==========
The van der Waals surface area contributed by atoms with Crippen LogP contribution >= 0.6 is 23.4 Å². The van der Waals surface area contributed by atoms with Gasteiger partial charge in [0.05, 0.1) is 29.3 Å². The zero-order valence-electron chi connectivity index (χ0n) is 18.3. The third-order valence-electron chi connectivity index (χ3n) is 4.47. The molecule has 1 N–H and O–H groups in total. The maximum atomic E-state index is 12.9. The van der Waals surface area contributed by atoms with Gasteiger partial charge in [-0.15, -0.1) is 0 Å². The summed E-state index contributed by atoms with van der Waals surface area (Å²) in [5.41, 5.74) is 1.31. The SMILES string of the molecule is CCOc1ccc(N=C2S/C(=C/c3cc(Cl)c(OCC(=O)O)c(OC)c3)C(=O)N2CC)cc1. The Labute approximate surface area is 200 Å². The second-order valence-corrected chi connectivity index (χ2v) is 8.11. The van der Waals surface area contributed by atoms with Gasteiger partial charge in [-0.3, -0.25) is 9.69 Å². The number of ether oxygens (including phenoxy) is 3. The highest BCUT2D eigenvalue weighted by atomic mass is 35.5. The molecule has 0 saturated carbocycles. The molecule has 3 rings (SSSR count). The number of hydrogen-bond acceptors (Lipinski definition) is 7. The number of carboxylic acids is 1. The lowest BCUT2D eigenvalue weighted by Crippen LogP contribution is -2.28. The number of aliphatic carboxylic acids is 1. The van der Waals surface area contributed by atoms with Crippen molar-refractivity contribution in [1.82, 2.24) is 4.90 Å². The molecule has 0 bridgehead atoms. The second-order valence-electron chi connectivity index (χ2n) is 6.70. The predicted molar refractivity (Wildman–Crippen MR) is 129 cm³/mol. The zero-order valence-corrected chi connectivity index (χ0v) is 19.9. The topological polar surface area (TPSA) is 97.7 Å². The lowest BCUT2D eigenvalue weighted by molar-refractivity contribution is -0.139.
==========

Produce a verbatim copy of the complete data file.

The van der Waals surface area contributed by atoms with Crippen LogP contribution >= 0.6 is 23.4 Å². The van der Waals surface area contributed by atoms with Gasteiger partial charge in [0.05, 0.1) is 29.3 Å². The zero-order valence-electron chi connectivity index (χ0n) is 18.3. The third-order valence-electron chi connectivity index (χ3n) is 4.47. The molecule has 1 N–H and O–H groups in total. The maximum atomic E-state index is 12.9. The van der Waals surface area contributed by atoms with Gasteiger partial charge in [-0.15, -0.1) is 0 Å². The summed E-state index contributed by atoms with van der Waals surface area (Å²) in [5.41, 5.74) is 1.31. The SMILES string of the molecule is CCOc1ccc(N=C2S/C(=C/c3cc(Cl)c(OCC(=O)O)c(OC)c3)C(=O)N2CC)cc1. The Labute approximate surface area is 200 Å². The second-order valence-corrected chi connectivity index (χ2v) is 8.11. The van der Waals surface area contributed by atoms with Gasteiger partial charge in [-0.3, -0.25) is 9.69 Å². The number of ether oxygens (including phenoxy) is 3. The highest BCUT2D eigenvalue weighted by atomic mass is 35.5. The molecule has 0 saturated carbocycles. The molecule has 3 rings (SSSR count). The number of hydrogen-bond acceptors (Lipinski definition) is 7. The number of carboxylic acids is 1. The lowest BCUT2D eigenvalue weighted by Crippen LogP contribution is -2.28. The number of aliphatic carboxylic acids is 1. The van der Waals surface area contributed by atoms with Crippen molar-refractivity contribution in [1.82, 2.24) is 4.90 Å². The molecule has 0 bridgehead atoms. The second-order valence-electron chi connectivity index (χ2n) is 6.70. The predicted molar refractivity (Wildman–Crippen MR) is 129 cm³/mol. The zero-order valence-corrected chi connectivity index (χ0v) is 19.9. The topological polar surface area (TPSA) is 97.7 Å². The lowest BCUT2D eigenvalue weighted by molar-refractivity contribution is -0.139.